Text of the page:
Written Evidence Submitted by Dr Yiannis Mavrommatis
I hold the following positions:
- Programme Director (and developer) of the MSc Nutrition and Genetics at St Mary’s University.
- Group leader of the Nutrition and Genetics Research group at St Mary’s University.
- Head of nutrigenetics for Nell Health, a start-up in health and well-being.
- There is a need for distinction between lifestyle/wellbeing genotyping and medical/diagnostic genotyping.
- To date, most evidence within this consultation is focused on commercialisation of medical/diagnostic genetics.
- Genotyping for health and wellbeing is different to medical testing. It is based predominantly on nutrition and fitness profiling and therefore targets the entire population.
- There are currently more than 100 companies that offer well-being genotyping tests in the UK.
- The two areas share the same platform of genetics but require different interpretation. For example, medical genotyping requires input for treatment or management following diagnosis whereas wellbeing genotyping requires counselling to explain the (limited) contribution of genetics without overinflating it (usually the case).
Suggestion: To consider a two-tier approach and distinguish between diagnostic/medical testing and wellbeing testing.
- Currently in the UK, there are medical genetic counsellors who can responsibly and knowledgably provide counselling to individuals with genetic predispositions or diagnoses to disease. The NHS offers such expertise and equally DTCs are able to employ geneticists to offer counselling.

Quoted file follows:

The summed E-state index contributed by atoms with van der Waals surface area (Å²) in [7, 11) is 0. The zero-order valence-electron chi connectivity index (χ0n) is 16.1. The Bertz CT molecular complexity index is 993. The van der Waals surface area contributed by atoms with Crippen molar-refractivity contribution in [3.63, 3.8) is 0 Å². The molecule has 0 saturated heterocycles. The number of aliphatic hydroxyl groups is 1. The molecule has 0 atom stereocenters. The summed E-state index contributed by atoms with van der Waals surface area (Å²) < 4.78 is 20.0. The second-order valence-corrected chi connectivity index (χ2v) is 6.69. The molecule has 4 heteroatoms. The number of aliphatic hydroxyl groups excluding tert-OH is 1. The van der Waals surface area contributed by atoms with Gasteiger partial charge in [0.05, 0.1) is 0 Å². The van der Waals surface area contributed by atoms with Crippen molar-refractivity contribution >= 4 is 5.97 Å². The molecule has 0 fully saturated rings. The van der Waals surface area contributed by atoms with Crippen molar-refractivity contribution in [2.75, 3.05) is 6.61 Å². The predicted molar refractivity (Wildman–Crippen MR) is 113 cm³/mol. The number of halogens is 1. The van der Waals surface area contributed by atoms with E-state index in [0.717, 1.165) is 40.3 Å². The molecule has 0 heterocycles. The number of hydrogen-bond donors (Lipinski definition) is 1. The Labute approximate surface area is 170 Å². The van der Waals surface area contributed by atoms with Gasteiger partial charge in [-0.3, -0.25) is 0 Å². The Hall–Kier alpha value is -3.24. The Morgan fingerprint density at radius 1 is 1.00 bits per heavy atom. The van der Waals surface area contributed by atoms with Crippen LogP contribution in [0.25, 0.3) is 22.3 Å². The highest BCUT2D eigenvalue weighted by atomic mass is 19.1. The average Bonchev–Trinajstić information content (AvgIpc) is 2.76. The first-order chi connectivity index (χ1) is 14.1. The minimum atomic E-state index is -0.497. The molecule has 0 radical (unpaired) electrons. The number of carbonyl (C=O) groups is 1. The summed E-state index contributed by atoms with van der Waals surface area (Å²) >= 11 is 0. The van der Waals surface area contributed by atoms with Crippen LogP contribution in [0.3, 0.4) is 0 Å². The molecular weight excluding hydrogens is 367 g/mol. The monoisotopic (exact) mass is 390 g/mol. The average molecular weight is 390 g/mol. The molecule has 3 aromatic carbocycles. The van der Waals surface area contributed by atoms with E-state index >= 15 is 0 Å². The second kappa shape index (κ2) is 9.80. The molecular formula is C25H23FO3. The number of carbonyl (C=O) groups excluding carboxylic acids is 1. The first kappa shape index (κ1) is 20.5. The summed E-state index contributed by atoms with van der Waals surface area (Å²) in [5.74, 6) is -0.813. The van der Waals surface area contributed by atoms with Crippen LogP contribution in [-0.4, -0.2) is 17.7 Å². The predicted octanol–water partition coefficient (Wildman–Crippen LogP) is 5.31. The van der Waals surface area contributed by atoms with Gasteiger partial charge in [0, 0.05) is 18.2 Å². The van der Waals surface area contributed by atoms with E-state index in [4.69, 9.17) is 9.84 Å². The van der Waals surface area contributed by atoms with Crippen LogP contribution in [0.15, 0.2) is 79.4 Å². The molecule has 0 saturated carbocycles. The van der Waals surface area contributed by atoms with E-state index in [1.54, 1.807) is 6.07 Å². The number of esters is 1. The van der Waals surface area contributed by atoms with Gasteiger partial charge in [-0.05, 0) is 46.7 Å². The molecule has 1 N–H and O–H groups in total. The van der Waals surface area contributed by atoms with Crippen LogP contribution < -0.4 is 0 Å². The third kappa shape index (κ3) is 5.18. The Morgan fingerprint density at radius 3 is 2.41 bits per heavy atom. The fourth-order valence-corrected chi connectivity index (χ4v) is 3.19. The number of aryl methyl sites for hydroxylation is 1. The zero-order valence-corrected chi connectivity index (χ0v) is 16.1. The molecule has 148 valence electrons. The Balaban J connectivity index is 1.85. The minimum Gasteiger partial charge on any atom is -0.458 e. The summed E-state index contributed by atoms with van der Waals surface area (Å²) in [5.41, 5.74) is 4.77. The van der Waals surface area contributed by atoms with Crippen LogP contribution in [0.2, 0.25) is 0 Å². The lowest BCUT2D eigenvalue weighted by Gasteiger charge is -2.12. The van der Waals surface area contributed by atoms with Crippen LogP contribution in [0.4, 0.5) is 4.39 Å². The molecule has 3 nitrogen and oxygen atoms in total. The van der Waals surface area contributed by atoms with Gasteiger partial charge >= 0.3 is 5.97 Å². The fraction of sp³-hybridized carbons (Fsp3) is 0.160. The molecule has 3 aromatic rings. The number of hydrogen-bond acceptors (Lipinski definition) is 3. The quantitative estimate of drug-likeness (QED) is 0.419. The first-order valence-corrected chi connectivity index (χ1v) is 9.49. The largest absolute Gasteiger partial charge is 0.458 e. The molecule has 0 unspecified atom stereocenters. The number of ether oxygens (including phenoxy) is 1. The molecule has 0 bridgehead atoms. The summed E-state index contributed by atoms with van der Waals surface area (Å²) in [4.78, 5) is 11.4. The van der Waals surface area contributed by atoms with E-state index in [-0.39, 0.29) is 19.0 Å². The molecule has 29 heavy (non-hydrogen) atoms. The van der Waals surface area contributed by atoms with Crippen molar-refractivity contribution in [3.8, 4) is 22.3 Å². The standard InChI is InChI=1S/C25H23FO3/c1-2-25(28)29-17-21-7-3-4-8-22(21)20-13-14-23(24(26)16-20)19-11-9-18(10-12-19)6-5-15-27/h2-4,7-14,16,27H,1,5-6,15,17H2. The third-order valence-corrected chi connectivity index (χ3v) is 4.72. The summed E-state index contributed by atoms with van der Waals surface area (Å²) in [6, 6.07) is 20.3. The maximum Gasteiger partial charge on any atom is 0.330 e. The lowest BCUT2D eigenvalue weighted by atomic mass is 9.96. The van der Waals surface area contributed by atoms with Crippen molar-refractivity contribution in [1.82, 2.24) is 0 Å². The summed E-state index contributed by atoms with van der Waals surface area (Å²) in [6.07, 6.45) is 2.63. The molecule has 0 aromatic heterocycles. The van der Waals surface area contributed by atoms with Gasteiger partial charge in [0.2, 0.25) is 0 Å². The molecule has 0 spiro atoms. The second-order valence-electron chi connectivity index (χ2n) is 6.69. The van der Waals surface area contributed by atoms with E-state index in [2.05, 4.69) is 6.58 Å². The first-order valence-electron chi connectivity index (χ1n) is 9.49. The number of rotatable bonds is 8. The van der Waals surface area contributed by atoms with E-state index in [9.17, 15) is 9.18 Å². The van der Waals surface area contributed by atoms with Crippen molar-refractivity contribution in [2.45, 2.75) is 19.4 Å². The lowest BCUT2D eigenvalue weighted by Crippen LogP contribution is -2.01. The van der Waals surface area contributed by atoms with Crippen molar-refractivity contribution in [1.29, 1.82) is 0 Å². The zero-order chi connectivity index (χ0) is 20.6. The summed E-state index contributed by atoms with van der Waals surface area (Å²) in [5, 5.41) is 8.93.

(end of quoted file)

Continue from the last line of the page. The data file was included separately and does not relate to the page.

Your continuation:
- This is not the case for wellbeing DTC companies. Wellbeing DTCs employ either geneticists who can explain genetic results but are not able to provide diet/lifestyle advice or nutritionists/personal trainers who can provide lifestyle advice but cannot interpret genetics outputs.
- There is an inherent lack of genetics education in the curriculum of allied health professions and these professions are not fit to deal with the surge of genetics requests. The result of this is bad practice, ignorance of evidence and overpromising of genetics services.
- Health professionals are exposed to a number of unregulated resources and training opportunities offered by non-qualified individuals. False education is worse than no education.
- There is only one university course in nutrition and genetics in the UK that complies with UK Quality Assurance Agency standards. There are no validated courses for any other lifestyle parameter, including exercise. Note that the most popular DTC in the UK links exercise and genetics and that is indicative of the need for education in this area.
Suggestion: To offer consistent and standardised education to allied health professionals during their training. Education opportunities should also be offered to practising professionals (eg dietitians and nutritionists).